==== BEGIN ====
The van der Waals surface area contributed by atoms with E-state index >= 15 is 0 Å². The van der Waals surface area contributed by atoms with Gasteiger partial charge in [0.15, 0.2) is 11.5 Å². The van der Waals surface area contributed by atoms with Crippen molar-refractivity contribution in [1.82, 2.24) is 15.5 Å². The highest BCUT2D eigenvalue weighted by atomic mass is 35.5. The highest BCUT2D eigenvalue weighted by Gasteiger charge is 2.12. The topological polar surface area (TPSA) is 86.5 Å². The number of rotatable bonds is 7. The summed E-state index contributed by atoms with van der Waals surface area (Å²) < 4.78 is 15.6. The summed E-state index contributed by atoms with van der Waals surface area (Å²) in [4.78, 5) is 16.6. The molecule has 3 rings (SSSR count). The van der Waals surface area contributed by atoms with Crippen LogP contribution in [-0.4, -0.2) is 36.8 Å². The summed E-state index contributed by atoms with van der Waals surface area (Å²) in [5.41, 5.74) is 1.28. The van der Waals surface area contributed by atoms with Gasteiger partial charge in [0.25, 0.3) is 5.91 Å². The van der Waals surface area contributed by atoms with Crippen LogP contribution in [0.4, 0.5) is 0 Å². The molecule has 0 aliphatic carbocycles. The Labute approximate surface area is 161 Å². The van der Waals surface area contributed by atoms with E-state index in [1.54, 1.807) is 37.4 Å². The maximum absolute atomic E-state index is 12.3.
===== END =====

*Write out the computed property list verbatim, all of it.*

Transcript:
The van der Waals surface area contributed by atoms with E-state index >= 15 is 0 Å². The van der Waals surface area contributed by atoms with Gasteiger partial charge in [0.15, 0.2) is 11.5 Å². The van der Waals surface area contributed by atoms with Crippen molar-refractivity contribution in [1.82, 2.24) is 15.5 Å². The highest BCUT2D eigenvalue weighted by atomic mass is 35.5. The highest BCUT2D eigenvalue weighted by Gasteiger charge is 2.12. The topological polar surface area (TPSA) is 86.5 Å². The number of rotatable bonds is 7. The summed E-state index contributed by atoms with van der Waals surface area (Å²) < 4.78 is 15.6. The summed E-state index contributed by atoms with van der Waals surface area (Å²) in [4.78, 5) is 16.6. The molecule has 3 rings (SSSR count). The van der Waals surface area contributed by atoms with Crippen LogP contribution in [-0.4, -0.2) is 36.8 Å². The summed E-state index contributed by atoms with van der Waals surface area (Å²) in [5.41, 5.74) is 1.28. The van der Waals surface area contributed by atoms with Gasteiger partial charge in [0.25, 0.3) is 5.91 Å². The van der Waals surface area contributed by atoms with Crippen LogP contribution in [0.4, 0.5) is 0 Å². The molecule has 0 aliphatic carbocycles. The Labute approximate surface area is 161 Å². The van der Waals surface area contributed by atoms with E-state index in [1.54, 1.807) is 37.4 Å². The maximum absolute atomic E-state index is 12.3.